A member of Ballet Folklorico Danzas Mexico twirls her shawl adorned with white lights, almost looking like an angel, during the city of Imperial’s Parade of Lights on Friday night, Dec. 10. The light parade returned after a year hiatus due to COVID. | MEGAN JONES PHOTO
IMPERIAL — Imperial’s Parade of Lights made a triumphant return on Friday night, Dec. 10, bringing thousands of Imperial Valley residents together to celebrate the holidays with a luminescent display of spirit nearly the length of Imperial Avenue.
“The city of Imperial is so excited to welcome back the Parade of Lights. This is the 18th annual parade. … We would have obviously had the 18th annual in 2020 had that worked out, but we had a great turnout this evening,” said Imperial’s assistant city manager, Alexis Brown. “We’re estimating our crowd to be between six (6,000) and 7,000. And we had 74 entries all together, and everyone just had a great time.”
The ongoing pandemic, which was experiencing a surge during last Christmas season, shelved most annual celebrations. Yet with the development of a vaccine, the lifting of the mandates, and a desire for public gatherings, community events and parades such as Imperial’s have returned full force.
“It’s a huge festivity. You know, what it is like, all those (people) getting back together, without COVID. We still have COVID, but just the fact that we can be outside and see our friends and family, I think just everybody’s very happy,” said the parade’s grand marshal, Valentina Estes.
Estes is the owner of a Benchmark Mortgage, a business on Barioni Boulevard in Imperial, just off the parade route. Estes was chosen to be grand marshal because of her philanthropy, which she continued by using her position to collect donations of toys for Cody’s Closet, a nonprofit that helps Imperial Valley residents in need of assistance. Estes was to continue to collect toys during Imperial’s Christmas in a Small Town on Saturday, Dec. 11.
Maria Sanchez of Brawley brought her three young children out to see the parade, saying she was appreciative of the opportunity to get out and about after the pandemic shuttered so much last year.
“I never cared about parades and stuff before. Every time my kids asked to go to anything like this, I would make up an excuse and tell them (that) we would go next year,” Sanchez said. “Well, when everything got cancelled last year, and I don’t know, I guess I appreciated it more? So, this year we are going to as many things as we can.”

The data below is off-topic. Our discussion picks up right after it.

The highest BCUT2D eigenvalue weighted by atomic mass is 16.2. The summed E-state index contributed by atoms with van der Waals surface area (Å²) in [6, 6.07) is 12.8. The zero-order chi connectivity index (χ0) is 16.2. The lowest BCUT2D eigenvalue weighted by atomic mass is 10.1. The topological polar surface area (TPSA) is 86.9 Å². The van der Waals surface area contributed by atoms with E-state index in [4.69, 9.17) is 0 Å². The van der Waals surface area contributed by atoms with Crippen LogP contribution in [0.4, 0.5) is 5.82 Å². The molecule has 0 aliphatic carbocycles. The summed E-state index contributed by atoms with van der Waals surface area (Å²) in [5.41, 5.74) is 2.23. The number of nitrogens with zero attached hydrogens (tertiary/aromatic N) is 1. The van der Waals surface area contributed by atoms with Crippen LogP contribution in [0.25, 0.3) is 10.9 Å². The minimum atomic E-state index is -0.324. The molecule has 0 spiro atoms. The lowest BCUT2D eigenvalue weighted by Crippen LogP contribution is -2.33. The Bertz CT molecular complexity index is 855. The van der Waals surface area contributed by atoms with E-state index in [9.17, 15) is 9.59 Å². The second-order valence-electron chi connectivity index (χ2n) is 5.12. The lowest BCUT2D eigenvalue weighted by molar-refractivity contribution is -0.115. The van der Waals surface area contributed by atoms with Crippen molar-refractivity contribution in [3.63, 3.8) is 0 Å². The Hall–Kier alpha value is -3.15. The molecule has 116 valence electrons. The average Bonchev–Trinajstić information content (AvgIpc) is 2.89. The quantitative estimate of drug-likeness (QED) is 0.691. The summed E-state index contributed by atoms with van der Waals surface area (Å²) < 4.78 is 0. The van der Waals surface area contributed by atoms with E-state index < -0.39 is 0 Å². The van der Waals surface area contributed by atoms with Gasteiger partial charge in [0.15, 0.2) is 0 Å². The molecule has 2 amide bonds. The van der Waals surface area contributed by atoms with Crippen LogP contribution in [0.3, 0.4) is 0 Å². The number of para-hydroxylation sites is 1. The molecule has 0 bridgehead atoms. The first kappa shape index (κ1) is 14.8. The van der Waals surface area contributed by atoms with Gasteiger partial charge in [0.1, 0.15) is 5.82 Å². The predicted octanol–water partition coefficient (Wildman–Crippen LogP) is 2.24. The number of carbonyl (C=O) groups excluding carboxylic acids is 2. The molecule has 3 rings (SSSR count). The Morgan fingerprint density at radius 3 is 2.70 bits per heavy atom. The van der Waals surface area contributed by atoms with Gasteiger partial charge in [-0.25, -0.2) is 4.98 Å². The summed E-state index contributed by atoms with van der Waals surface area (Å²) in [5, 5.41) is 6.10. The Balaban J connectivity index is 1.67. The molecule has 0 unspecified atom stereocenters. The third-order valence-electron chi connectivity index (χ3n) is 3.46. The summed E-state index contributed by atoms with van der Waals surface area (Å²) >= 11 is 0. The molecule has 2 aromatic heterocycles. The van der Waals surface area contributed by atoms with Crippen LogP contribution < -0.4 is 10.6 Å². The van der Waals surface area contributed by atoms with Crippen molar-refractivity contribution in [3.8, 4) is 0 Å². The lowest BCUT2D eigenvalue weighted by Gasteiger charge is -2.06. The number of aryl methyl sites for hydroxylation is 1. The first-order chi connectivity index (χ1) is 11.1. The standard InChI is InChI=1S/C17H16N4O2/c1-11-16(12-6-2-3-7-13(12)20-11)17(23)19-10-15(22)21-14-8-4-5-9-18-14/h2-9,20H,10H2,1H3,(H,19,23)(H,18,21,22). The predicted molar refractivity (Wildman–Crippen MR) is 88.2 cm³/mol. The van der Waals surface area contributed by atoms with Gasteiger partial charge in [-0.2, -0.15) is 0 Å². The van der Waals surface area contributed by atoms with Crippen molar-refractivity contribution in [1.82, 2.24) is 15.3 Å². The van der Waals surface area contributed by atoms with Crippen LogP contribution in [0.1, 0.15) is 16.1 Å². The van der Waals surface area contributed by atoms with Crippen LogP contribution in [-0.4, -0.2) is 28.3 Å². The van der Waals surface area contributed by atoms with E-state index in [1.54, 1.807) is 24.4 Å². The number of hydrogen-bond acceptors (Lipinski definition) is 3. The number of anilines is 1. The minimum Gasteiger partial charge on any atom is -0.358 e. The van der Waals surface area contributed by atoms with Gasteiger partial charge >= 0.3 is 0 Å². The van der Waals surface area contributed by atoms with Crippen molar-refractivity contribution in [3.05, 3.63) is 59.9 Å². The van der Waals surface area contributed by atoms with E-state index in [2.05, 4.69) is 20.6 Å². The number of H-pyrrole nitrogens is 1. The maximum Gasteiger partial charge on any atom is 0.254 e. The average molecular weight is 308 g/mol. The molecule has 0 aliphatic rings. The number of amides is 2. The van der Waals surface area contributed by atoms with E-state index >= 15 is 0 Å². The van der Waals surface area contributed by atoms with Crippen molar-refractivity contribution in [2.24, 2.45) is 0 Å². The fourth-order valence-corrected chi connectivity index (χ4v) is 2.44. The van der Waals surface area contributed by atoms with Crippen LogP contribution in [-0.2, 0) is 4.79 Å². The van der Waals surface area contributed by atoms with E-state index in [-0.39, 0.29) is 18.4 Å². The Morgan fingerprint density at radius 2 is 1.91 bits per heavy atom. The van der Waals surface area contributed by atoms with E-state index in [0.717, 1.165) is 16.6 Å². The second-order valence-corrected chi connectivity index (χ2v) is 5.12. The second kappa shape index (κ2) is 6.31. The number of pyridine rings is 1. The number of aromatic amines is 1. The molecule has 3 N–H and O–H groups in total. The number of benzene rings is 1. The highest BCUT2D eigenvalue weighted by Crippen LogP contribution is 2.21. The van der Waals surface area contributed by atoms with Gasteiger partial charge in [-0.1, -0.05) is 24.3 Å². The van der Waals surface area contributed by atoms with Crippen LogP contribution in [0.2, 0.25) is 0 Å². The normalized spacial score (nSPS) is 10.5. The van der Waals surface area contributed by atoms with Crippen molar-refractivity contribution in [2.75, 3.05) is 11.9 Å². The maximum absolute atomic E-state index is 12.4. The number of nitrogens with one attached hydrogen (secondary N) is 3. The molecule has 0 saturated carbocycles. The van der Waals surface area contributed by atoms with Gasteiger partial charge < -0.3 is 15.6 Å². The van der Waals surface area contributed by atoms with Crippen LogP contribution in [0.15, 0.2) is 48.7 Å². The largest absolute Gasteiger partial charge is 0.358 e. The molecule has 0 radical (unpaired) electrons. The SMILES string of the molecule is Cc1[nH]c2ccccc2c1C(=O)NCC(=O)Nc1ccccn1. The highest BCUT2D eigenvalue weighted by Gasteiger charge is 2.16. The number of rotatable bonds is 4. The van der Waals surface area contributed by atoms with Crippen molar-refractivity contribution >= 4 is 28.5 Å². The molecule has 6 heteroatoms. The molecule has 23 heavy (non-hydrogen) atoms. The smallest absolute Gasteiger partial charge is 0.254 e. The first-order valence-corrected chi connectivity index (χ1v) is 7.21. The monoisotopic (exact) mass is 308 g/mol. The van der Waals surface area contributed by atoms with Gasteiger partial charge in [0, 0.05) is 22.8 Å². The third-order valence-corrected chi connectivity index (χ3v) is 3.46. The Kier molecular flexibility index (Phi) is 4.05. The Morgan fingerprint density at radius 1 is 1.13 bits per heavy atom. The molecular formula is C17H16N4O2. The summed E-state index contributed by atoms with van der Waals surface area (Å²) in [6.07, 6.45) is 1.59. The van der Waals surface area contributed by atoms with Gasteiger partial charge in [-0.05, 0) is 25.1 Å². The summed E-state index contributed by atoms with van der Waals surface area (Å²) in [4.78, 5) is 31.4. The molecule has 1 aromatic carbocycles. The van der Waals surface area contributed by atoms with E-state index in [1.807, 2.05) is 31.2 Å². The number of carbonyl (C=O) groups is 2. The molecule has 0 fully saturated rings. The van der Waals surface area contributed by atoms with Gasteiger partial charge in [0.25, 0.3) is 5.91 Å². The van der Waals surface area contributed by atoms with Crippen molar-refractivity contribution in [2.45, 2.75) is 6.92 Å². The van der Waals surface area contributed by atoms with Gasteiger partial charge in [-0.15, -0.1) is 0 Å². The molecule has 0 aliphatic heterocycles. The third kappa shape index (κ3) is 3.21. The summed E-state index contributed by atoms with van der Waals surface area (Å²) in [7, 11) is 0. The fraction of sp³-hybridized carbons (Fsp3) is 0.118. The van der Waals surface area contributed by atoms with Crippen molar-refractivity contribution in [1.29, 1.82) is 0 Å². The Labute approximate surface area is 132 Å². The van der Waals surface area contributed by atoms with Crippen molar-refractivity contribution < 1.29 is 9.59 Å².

Sanchez was not the only non-Imperial resident to attend this year’s parade. The parade route, which ran Imperial Avenue from Imperial’s City Hall at Second Street to around 12th Street, was jam-packed full of people from around the Imperial Valley, and featured vendors selling everything from kettle corn to Christmas gifts.
“I think bringing it back is really bringing together that true sense of community and allowing for everyone to come together especially during the holiday season and celebrate what all that means to the to the city of Imperial and really the Imperial Valley,” Assistant City Manager Brown said. “This has really turned into a regional event that everyone can enjoy and come together. And everyone just got to celebrate the spirit of Christmas and togetherness tonight and that’s what it’s all about.”
As the parade moved across town, the participants competed to win on of six awards, with the winners being announced late in the evening on the Dec. 10.
First place for floats was a tie between the city of El Centro Conrad Harrison Youth Center/MLK Sports Pavilion and Building Maintenance and city of El Centro Community Center and Adult Center.
Coming in first for school spirit was Frank Wright Middle School Band. In the drill team category, it was Meadows Union’s ASES progrm. Sunshine Folkloric and Flamenco Ballet took first for dance groups, while Axis Metal took the car club category, and Gibson & Schaefer took the final category, “other,” for any group whose entry didn’t quite fit the other categories.
“It was so pretty. There were pretty lights everywhere, and they were dancing and playing music, and then Santa came on a fire truck!” 7-year-old Calexico resident Samantha Flores said excitedly after the parade ended, her smile shining as bright as the lights on the floats.